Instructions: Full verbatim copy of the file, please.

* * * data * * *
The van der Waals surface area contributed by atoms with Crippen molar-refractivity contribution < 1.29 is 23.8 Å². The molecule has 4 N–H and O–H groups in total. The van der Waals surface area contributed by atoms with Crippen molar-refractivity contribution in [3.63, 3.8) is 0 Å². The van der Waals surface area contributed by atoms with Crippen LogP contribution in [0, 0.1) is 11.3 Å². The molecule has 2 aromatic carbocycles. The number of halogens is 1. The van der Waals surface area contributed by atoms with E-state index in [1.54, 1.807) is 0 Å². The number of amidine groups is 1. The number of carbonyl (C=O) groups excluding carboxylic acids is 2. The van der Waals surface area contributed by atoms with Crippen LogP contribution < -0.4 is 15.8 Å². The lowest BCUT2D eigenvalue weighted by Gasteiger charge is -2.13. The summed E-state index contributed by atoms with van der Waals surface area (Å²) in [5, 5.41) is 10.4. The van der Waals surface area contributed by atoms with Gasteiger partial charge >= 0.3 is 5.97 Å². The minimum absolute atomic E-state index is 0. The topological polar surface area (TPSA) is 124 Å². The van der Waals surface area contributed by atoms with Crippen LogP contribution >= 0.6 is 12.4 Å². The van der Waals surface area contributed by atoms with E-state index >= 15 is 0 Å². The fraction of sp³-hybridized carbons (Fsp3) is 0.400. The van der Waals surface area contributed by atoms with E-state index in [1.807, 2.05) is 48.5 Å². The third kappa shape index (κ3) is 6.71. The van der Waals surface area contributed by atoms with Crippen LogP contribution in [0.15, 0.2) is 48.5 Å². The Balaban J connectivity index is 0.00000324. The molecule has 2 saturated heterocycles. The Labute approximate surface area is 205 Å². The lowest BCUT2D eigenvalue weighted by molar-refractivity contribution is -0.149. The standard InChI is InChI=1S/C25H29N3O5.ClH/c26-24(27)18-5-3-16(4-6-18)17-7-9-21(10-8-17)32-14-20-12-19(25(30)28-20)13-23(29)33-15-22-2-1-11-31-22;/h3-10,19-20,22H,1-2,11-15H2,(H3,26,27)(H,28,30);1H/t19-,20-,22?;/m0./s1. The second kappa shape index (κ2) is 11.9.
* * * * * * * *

The van der Waals surface area contributed by atoms with Crippen molar-refractivity contribution < 1.29 is 23.8 Å². The molecule has 4 N–H and O–H groups in total. The van der Waals surface area contributed by atoms with Crippen molar-refractivity contribution in [3.63, 3.8) is 0 Å². The van der Waals surface area contributed by atoms with Crippen LogP contribution in [0, 0.1) is 11.3 Å². The molecule has 2 aromatic carbocycles. The number of halogens is 1. The van der Waals surface area contributed by atoms with E-state index in [1.54, 1.807) is 0 Å². The number of amidine groups is 1. The number of carbonyl (C=O) groups excluding carboxylic acids is 2. The van der Waals surface area contributed by atoms with Crippen LogP contribution < -0.4 is 15.8 Å². The lowest BCUT2D eigenvalue weighted by Gasteiger charge is -2.13. The summed E-state index contributed by atoms with van der Waals surface area (Å²) in [5, 5.41) is 10.4. The van der Waals surface area contributed by atoms with Gasteiger partial charge >= 0.3 is 5.97 Å². The minimum absolute atomic E-state index is 0. The topological polar surface area (TPSA) is 124 Å². The van der Waals surface area contributed by atoms with Crippen LogP contribution >= 0.6 is 12.4 Å². The van der Waals surface area contributed by atoms with E-state index >= 15 is 0 Å². The fraction of sp³-hybridized carbons (Fsp3) is 0.400. The van der Waals surface area contributed by atoms with E-state index in [1.807, 2.05) is 48.5 Å². The third kappa shape index (κ3) is 6.71. The van der Waals surface area contributed by atoms with Crippen LogP contribution in [0.15, 0.2) is 48.5 Å². The Balaban J connectivity index is 0.00000324. The molecule has 2 saturated heterocycles. The Labute approximate surface area is 205 Å². The lowest BCUT2D eigenvalue weighted by molar-refractivity contribution is -0.149. The standard InChI is InChI=1S/C25H29N3O5.ClH/c26-24(27)18-5-3-16(4-6-18)17-7-9-21(10-8-17)32-14-20-12-19(25(30)28-20)13-23(29)33-15-22-2-1-11-31-22;/h3-10,19-20,22H,1-2,11-15H2,(H3,26,27)(H,28,30);1H/t19-,20-,22?;/m0./s1. The second kappa shape index (κ2) is 11.9.